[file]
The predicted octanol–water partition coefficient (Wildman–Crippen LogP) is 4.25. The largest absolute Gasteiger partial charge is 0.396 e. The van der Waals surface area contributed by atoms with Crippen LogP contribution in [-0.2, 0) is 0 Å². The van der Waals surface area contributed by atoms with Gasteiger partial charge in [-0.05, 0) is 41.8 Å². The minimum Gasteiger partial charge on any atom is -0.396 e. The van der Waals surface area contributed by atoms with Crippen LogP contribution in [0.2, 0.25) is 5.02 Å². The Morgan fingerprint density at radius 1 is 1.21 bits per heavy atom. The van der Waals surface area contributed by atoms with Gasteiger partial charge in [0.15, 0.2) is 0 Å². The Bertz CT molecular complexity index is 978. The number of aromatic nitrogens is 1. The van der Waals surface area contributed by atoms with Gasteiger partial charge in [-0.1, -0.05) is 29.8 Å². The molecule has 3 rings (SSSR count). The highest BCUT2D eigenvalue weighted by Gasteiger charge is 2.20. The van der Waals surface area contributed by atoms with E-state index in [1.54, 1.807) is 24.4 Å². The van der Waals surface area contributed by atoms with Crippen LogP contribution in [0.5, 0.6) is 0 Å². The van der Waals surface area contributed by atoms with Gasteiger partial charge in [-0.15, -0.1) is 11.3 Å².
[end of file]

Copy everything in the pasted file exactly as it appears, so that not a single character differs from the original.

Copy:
The predicted octanol–water partition coefficient (Wildman–Crippen LogP) is 4.25. The largest absolute Gasteiger partial charge is 0.396 e. The van der Waals surface area contributed by atoms with Crippen LogP contribution in [-0.2, 0) is 0 Å². The van der Waals surface area contributed by atoms with Gasteiger partial charge in [-0.05, 0) is 41.8 Å². The minimum Gasteiger partial charge on any atom is -0.396 e. The van der Waals surface area contributed by atoms with Crippen LogP contribution in [0.2, 0.25) is 5.02 Å². The Morgan fingerprint density at radius 1 is 1.21 bits per heavy atom. The van der Waals surface area contributed by atoms with Gasteiger partial charge in [0.15, 0.2) is 0 Å². The Bertz CT molecular complexity index is 978. The number of aromatic nitrogens is 1. The van der Waals surface area contributed by atoms with Gasteiger partial charge in [-0.1, -0.05) is 29.8 Å². The molecule has 3 rings (SSSR count). The highest BCUT2D eigenvalue weighted by Gasteiger charge is 2.20. The van der Waals surface area contributed by atoms with E-state index in [1.54, 1.807) is 24.4 Å². The van der Waals surface area contributed by atoms with Crippen LogP contribution in [0.5, 0.6) is 0 Å². The van der Waals surface area contributed by atoms with Gasteiger partial charge in [-0.15, -0.1) is 11.3 Å².